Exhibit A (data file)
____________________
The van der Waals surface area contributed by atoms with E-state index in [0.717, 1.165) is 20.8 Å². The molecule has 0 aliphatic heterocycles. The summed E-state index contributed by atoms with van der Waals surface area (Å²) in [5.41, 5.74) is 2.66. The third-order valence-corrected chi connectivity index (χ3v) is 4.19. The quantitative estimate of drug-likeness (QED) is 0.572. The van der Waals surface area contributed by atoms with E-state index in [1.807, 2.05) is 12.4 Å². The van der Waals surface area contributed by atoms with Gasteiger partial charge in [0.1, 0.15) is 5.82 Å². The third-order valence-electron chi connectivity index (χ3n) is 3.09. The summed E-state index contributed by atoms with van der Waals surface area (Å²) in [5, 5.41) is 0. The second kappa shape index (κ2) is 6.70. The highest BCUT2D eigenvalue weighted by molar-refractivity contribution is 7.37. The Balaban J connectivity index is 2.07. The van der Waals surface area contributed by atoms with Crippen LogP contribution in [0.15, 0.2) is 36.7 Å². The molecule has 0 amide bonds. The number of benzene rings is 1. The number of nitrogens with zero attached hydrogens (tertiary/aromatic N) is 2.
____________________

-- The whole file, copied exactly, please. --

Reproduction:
The van der Waals surface area contributed by atoms with E-state index in [0.717, 1.165) is 20.8 Å². The molecule has 0 aliphatic heterocycles. The summed E-state index contributed by atoms with van der Waals surface area (Å²) in [5.41, 5.74) is 2.66. The third-order valence-corrected chi connectivity index (χ3v) is 4.19. The quantitative estimate of drug-likeness (QED) is 0.572. The van der Waals surface area contributed by atoms with E-state index in [1.807, 2.05) is 12.4 Å². The van der Waals surface area contributed by atoms with Gasteiger partial charge in [0.1, 0.15) is 5.82 Å². The third-order valence-electron chi connectivity index (χ3n) is 3.09. The summed E-state index contributed by atoms with van der Waals surface area (Å²) in [5, 5.41) is 0. The second kappa shape index (κ2) is 6.70. The highest BCUT2D eigenvalue weighted by molar-refractivity contribution is 7.37. The Balaban J connectivity index is 2.07. The van der Waals surface area contributed by atoms with Crippen LogP contribution in [0.15, 0.2) is 36.7 Å². The molecule has 0 amide bonds. The number of benzene rings is 1. The number of nitrogens with zero attached hydrogens (tertiary/aromatic N) is 2.